Respect for street food
By DAVID HAMMOND
Chicago's Maxwell Street Market offers an adventurous experience similar to international street markets.
A young boy of the dusty streets playfully slaps a mound of raw meat as the shopkeeper looks on, unconcerned; butchered poultry perches on tables and fish splay across the ground in the midday sun, unrefrigerated; flies swirl and dogs walk about brilliantly colored pyramids of tropical fruit and vegetables.
Admittedly, food safety standards in the immense, high-energy street market in Sihanoukville, Cambodia, are different than those in Chicago. This Southeast Asian souk could never get a pass from a Chicago health inspector. Not by a long shot.
Still, I broke defensive when a British visitor sneered that this thriving social and commercial hub was a “sh---- place.”
Many would likely be appalled by food safety practices in even fine-dining kitchens, and we haven’t forgotten the sickness and death brought on by tainted cantaloupe, spinach and the all-American hamburger.
Eating, anywhere, can be dangerous.
Perhaps in reaction to the sanctimonious superiority of tourists who look down upon such humble food zones, I gobbled down just-grilled fish, a skewer of tiny and spicy sausages, and a long rice roll stuffed with beans and taro.
Markets like these — vital centers of local spirit and food — deserve respect. Looking beyond their humble stalls, I admire the endurance of families who’ve continued for generations to bring forth the products of their hands and lands. That admiration grows when one considers many older people at this market must have endured the Khmer Rouge reign of terror. Here, there were monsters; now, amidst those angry ghosts, a community struggles to resurrect itself.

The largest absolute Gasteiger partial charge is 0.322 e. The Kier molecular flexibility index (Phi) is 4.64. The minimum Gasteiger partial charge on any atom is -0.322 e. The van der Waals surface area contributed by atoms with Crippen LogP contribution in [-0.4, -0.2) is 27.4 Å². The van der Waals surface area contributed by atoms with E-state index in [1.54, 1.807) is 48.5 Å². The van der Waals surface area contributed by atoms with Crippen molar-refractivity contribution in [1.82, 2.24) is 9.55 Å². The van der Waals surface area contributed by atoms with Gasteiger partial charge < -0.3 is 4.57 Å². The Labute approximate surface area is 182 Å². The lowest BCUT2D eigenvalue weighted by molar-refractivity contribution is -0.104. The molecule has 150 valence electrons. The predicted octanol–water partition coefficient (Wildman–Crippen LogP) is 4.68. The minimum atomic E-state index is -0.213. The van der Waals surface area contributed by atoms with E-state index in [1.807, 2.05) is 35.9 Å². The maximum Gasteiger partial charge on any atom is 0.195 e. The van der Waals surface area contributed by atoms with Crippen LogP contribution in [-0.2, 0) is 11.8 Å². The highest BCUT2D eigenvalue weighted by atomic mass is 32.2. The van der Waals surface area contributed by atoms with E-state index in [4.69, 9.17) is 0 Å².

To minimize ever-present health risks at such markets, I avoid raw food and shellfish that could harbor dangerous bacteria. Instead, I grab fish and sausage fresh off the fire, at their safest and most delicious.
In Chicago, street vendors face strict regulation, and virtually none cook over open-flame — except at Maxwell Street Market. To experience the delicious adventurousness offered by street markets worldwide, Chicagoans can still visit this magnificent collection of pan-regional Mexican street food, cooked on site, full of flavor, proudly served.
The 100-year-old Maxwell Street Market continues to thrive on Desplaines between Roosevelt and Harrison, from 7 a.m. until 3 p.m. Sundays. Rest assured, food safety inspectors are always at hand.
David Hammond is an Oak Park writer and contributor to WBEZ (91.5 FM) and LTHForum.com. E-mail firstname.lastname@example.org.